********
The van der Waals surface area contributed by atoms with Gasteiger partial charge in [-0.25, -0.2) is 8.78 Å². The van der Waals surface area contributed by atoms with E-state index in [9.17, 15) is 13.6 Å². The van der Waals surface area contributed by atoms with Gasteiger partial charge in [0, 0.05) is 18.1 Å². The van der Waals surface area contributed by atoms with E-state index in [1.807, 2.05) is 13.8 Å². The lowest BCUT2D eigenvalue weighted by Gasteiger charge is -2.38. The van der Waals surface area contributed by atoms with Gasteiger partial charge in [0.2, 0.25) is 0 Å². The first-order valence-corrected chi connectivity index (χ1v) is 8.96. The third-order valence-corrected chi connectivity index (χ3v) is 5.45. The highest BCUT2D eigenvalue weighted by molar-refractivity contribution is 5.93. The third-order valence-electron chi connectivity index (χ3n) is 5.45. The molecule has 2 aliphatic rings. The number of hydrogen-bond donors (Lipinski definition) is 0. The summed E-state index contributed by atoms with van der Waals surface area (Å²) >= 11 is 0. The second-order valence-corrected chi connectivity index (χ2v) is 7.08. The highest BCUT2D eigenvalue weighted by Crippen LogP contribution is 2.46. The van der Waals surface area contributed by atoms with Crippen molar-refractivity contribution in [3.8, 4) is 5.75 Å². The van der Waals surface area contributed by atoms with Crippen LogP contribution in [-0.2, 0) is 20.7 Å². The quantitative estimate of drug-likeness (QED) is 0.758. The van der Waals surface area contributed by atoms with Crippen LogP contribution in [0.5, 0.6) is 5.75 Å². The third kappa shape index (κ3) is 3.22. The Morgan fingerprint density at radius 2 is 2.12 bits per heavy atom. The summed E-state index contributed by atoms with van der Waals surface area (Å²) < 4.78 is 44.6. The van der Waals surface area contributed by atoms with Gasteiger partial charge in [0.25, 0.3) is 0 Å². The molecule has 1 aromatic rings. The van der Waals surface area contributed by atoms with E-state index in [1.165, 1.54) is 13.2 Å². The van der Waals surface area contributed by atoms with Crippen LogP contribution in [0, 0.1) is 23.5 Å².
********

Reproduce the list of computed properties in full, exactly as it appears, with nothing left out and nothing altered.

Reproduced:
The van der Waals surface area contributed by atoms with Gasteiger partial charge in [-0.25, -0.2) is 8.78 Å². The van der Waals surface area contributed by atoms with E-state index in [9.17, 15) is 13.6 Å². The van der Waals surface area contributed by atoms with Gasteiger partial charge in [0, 0.05) is 18.1 Å². The van der Waals surface area contributed by atoms with E-state index in [1.807, 2.05) is 13.8 Å². The lowest BCUT2D eigenvalue weighted by Gasteiger charge is -2.38. The van der Waals surface area contributed by atoms with Gasteiger partial charge in [0.2, 0.25) is 0 Å². The first-order valence-corrected chi connectivity index (χ1v) is 8.96. The third-order valence-corrected chi connectivity index (χ3v) is 5.45. The highest BCUT2D eigenvalue weighted by molar-refractivity contribution is 5.93. The third-order valence-electron chi connectivity index (χ3n) is 5.45. The molecule has 2 aliphatic rings. The number of hydrogen-bond donors (Lipinski definition) is 0. The summed E-state index contributed by atoms with van der Waals surface area (Å²) >= 11 is 0. The second-order valence-corrected chi connectivity index (χ2v) is 7.08. The highest BCUT2D eigenvalue weighted by Crippen LogP contribution is 2.46. The van der Waals surface area contributed by atoms with Crippen molar-refractivity contribution in [3.8, 4) is 5.75 Å². The van der Waals surface area contributed by atoms with Crippen LogP contribution in [-0.2, 0) is 20.7 Å². The quantitative estimate of drug-likeness (QED) is 0.758. The van der Waals surface area contributed by atoms with Crippen LogP contribution in [0.5, 0.6) is 5.75 Å². The third kappa shape index (κ3) is 3.22. The Morgan fingerprint density at radius 2 is 2.12 bits per heavy atom. The summed E-state index contributed by atoms with van der Waals surface area (Å²) < 4.78 is 44.6. The van der Waals surface area contributed by atoms with Gasteiger partial charge in [0.25, 0.3) is 0 Å². The molecule has 1 aromatic rings. The van der Waals surface area contributed by atoms with E-state index in [1.165, 1.54) is 13.2 Å². The van der Waals surface area contributed by atoms with Crippen LogP contribution in [0, 0.1) is 23.5 Å².